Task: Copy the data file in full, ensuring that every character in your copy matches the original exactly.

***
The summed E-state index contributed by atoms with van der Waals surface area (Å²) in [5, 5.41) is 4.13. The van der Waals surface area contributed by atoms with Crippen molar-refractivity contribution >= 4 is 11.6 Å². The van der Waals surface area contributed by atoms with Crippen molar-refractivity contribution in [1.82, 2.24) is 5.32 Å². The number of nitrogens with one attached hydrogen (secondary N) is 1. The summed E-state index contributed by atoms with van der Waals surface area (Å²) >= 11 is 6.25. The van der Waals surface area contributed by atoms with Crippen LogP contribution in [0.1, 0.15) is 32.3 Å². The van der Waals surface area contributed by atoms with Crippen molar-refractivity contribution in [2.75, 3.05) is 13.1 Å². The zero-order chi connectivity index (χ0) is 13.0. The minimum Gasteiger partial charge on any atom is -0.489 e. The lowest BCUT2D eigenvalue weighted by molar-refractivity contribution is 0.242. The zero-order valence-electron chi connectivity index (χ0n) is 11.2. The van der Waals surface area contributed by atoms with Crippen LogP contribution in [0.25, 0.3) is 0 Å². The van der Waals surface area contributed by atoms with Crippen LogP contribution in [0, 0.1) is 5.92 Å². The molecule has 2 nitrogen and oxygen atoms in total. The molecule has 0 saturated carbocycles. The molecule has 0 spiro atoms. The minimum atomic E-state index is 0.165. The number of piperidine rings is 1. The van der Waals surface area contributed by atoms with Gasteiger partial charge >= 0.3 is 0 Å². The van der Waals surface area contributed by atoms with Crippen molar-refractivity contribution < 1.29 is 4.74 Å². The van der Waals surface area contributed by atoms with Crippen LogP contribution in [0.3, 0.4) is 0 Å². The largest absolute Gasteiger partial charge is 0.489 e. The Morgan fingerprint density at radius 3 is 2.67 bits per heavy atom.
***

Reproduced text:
The summed E-state index contributed by atoms with van der Waals surface area (Å²) in [5, 5.41) is 4.13. The van der Waals surface area contributed by atoms with Crippen molar-refractivity contribution >= 4 is 11.6 Å². The van der Waals surface area contributed by atoms with Crippen molar-refractivity contribution in [1.82, 2.24) is 5.32 Å². The number of nitrogens with one attached hydrogen (secondary N) is 1. The summed E-state index contributed by atoms with van der Waals surface area (Å²) >= 11 is 6.25. The van der Waals surface area contributed by atoms with Crippen LogP contribution in [0.1, 0.15) is 32.3 Å². The van der Waals surface area contributed by atoms with Crippen molar-refractivity contribution in [2.75, 3.05) is 13.1 Å². The zero-order chi connectivity index (χ0) is 13.0. The minimum Gasteiger partial charge on any atom is -0.489 e. The lowest BCUT2D eigenvalue weighted by molar-refractivity contribution is 0.242. The zero-order valence-electron chi connectivity index (χ0n) is 11.2. The van der Waals surface area contributed by atoms with Crippen LogP contribution in [0.25, 0.3) is 0 Å². The van der Waals surface area contributed by atoms with Crippen LogP contribution in [0, 0.1) is 5.92 Å². The molecule has 2 nitrogen and oxygen atoms in total. The molecule has 0 saturated carbocycles. The molecule has 0 spiro atoms. The minimum atomic E-state index is 0.165. The number of piperidine rings is 1. The van der Waals surface area contributed by atoms with Gasteiger partial charge >= 0.3 is 0 Å². The van der Waals surface area contributed by atoms with Crippen molar-refractivity contribution < 1.29 is 4.74 Å². The van der Waals surface area contributed by atoms with Crippen LogP contribution in [0.3, 0.4) is 0 Å². The largest absolute Gasteiger partial charge is 0.489 e. The Morgan fingerprint density at radius 3 is 2.67 bits per heavy atom.